During our long, terrible weekend recovering from the miscarriage, life threw us yet another curve ball, but this was the good kind. We found out that Adam’s recently deceased grandmother left him a large sum of money. Adam and I are both in a bit of shock about it and we’re trying to work through what it will mean for us. It’s not enough money that (even if he wanted to, which he certainly doesn’t) Adam could quit working. It’s nowhere near that kind of money. It’s not even enough that we will substantially change our lifestyle. But it’s enough that it will definitely change our lives. I think I can sum it up by saying that we have lived on the financial edge for as long as we’ve been married, but this will put us into the blissful category of “financially secure,” and it will probably keep us there forever. Thank you, Grammy. This is an amazing gift that we never expected.
The first thing we’re going to do is to pay back Adam’s parents the money they lent us to use as down payment on our house. That will feel really good. Then we’ll pay off a good chunk of our “second mortgage,” otherwise known as our student loans. We can completely eliminate at least one loan and free up a sizable chunk of monthly income in the process. Then, we’ll set aside a healthy emergency fund. That will be a huge relief to me, as the conservative CFO of this family.
There will be plenty of money left after all that and we’re not sure exactly what we’ll do with it yet, but we do intend to buy one special thing: a digital piano. We’ve been saving up for one for a few months now anyway, but now it will be a gift from Grammy. This photo will have a permanent home on top of the piano:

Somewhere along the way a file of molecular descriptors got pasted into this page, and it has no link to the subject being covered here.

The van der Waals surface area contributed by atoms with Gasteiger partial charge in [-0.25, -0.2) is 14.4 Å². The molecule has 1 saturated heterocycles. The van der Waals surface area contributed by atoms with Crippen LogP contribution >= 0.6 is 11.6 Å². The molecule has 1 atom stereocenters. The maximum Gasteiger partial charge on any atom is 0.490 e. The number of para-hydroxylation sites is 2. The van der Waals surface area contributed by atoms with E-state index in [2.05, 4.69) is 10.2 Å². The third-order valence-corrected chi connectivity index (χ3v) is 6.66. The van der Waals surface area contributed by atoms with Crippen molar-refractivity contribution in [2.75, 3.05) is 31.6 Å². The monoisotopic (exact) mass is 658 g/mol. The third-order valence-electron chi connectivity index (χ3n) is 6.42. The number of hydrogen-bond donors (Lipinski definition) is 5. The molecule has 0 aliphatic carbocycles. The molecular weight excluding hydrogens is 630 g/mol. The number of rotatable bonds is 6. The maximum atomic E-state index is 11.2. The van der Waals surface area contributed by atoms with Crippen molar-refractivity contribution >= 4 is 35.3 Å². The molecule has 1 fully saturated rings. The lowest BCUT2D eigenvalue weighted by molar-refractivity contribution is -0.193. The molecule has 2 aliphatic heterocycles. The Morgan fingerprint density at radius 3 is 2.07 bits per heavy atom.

It’s hard to believe this is really happening. This money is going to give us peace of mind about our finances. I can’t even remember what that feels like, but I know it’s going to be really, really good.
This experience reminds me of one of Diana Hsieh’s first podcasts, when she answered a listener’s question about the morality of inheritance. She essentially said that an inheritance is a gift, and that there is nothing immoral about accepting a gift. At the time I thought, “duh!” but now that it is happening to me, I can see where people might have some trouble accepting such a gift. I don’t personally have trouble with this kind of gift, but I do have trouble accepting other things from people, as I mentioned in yesterday’s post. I can’t easily accept sympathy, help, and support from others. I conflate sympathy with pity, which is a mistake. Part of my problem is a mistaken premise that I have a duty to support myself independently, regardless of context. Part of it is a trust issue. It manifests itself in many harmful ways that go way beyond accepting help: I’m uncomfortable meeting new people, it takes me years to form a real friendship, I am hyper-defensive and second-handed about how people perceive me, especially regarding my intelligence, and there’s more. I’m still working on figuring it all out. So, along with dealing with the wonderful support I received after my miscarriage, this is yet another experience that is helping me in my introspection on this issue. In this case, I have something to differentiate. Why am I able to accept benefiting from an inheritance (and one that has not even been given to me, but to my husband), but I can’t easily accept someone cooking dinner for me when I’ve suffered a loss? I’m going to listen to Diana’s podcast again, with this question in mind. I’m getting closer to an answer to this problem. I’m determined to work this out so that I can benevolently enjoy my relationships with others. And if Grammy helps me get there, that will be an even greater gift than the money.